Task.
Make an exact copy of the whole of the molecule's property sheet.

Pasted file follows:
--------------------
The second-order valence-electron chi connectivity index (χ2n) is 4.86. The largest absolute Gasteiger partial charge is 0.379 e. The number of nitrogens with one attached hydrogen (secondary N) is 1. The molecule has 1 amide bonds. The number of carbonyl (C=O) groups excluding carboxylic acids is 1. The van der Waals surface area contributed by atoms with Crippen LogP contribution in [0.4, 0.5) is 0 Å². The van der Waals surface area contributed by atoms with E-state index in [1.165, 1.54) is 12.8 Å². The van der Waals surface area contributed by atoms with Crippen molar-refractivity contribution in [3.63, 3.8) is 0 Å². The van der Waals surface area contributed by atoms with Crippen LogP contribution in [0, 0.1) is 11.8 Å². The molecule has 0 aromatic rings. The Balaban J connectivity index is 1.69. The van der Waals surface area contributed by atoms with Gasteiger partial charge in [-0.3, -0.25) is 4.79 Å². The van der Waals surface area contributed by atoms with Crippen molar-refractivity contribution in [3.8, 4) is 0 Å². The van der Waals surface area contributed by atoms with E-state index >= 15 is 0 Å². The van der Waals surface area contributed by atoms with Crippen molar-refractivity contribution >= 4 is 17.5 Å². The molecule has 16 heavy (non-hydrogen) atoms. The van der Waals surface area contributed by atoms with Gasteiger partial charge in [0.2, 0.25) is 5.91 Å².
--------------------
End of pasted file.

The second-order valence-electron chi connectivity index (χ2n) is 4.86. The largest absolute Gasteiger partial charge is 0.379 e. The number of nitrogens with one attached hydrogen (secondary N) is 1. The molecule has 1 amide bonds. The number of carbonyl (C=O) groups excluding carboxylic acids is 1. The van der Waals surface area contributed by atoms with Crippen LogP contribution in [0.4, 0.5) is 0 Å². The van der Waals surface area contributed by atoms with E-state index in [1.165, 1.54) is 12.8 Å². The van der Waals surface area contributed by atoms with Crippen molar-refractivity contribution in [3.63, 3.8) is 0 Å². The van der Waals surface area contributed by atoms with Crippen LogP contribution in [0, 0.1) is 11.8 Å². The molecule has 0 aromatic rings. The Balaban J connectivity index is 1.69. The van der Waals surface area contributed by atoms with Gasteiger partial charge in [-0.3, -0.25) is 4.79 Å². The van der Waals surface area contributed by atoms with Crippen molar-refractivity contribution in [3.8, 4) is 0 Å². The van der Waals surface area contributed by atoms with E-state index >= 15 is 0 Å². The van der Waals surface area contributed by atoms with Crippen molar-refractivity contribution >= 4 is 17.5 Å². The molecule has 16 heavy (non-hydrogen) atoms. The van der Waals surface area contributed by atoms with Gasteiger partial charge in [0.2, 0.25) is 5.91 Å².